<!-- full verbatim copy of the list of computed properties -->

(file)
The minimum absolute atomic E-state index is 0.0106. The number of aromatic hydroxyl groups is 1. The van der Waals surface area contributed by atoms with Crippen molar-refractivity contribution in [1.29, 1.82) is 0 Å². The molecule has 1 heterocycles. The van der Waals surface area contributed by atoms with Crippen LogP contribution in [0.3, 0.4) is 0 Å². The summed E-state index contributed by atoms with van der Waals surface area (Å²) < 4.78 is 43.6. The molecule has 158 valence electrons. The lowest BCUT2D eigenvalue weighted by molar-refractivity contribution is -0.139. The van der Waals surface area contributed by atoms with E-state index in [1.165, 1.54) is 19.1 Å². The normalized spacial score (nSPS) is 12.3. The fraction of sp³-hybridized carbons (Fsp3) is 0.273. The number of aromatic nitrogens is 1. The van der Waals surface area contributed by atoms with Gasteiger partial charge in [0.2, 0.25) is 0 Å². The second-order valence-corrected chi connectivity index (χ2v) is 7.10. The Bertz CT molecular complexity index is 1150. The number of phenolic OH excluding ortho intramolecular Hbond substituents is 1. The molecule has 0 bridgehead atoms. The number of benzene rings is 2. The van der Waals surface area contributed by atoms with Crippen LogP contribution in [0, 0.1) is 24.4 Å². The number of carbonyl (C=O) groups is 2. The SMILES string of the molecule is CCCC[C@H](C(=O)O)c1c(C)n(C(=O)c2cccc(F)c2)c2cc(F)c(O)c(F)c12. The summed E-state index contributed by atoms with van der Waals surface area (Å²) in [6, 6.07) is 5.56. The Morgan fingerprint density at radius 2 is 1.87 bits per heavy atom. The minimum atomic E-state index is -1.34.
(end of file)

The minimum absolute atomic E-state index is 0.0106. The number of aromatic hydroxyl groups is 1. The van der Waals surface area contributed by atoms with Crippen molar-refractivity contribution in [1.29, 1.82) is 0 Å². The molecule has 1 heterocycles. The van der Waals surface area contributed by atoms with Crippen LogP contribution in [0.3, 0.4) is 0 Å². The summed E-state index contributed by atoms with van der Waals surface area (Å²) < 4.78 is 43.6. The molecule has 158 valence electrons. The lowest BCUT2D eigenvalue weighted by molar-refractivity contribution is -0.139. The van der Waals surface area contributed by atoms with E-state index in [1.165, 1.54) is 19.1 Å². The normalized spacial score (nSPS) is 12.3. The fraction of sp³-hybridized carbons (Fsp3) is 0.273. The number of aromatic nitrogens is 1. The van der Waals surface area contributed by atoms with Gasteiger partial charge in [0.2, 0.25) is 0 Å². The second-order valence-corrected chi connectivity index (χ2v) is 7.10. The Bertz CT molecular complexity index is 1150. The number of phenolic OH excluding ortho intramolecular Hbond substituents is 1. The molecule has 0 bridgehead atoms. The number of benzene rings is 2. The van der Waals surface area contributed by atoms with Crippen LogP contribution in [0, 0.1) is 24.4 Å². The number of carbonyl (C=O) groups is 2. The SMILES string of the molecule is CCCC[C@H](C(=O)O)c1c(C)n(C(=O)c2cccc(F)c2)c2cc(F)c(O)c(F)c12. The summed E-state index contributed by atoms with van der Waals surface area (Å²) in [6, 6.07) is 5.56. The Morgan fingerprint density at radius 2 is 1.87 bits per heavy atom. The minimum atomic E-state index is -1.34.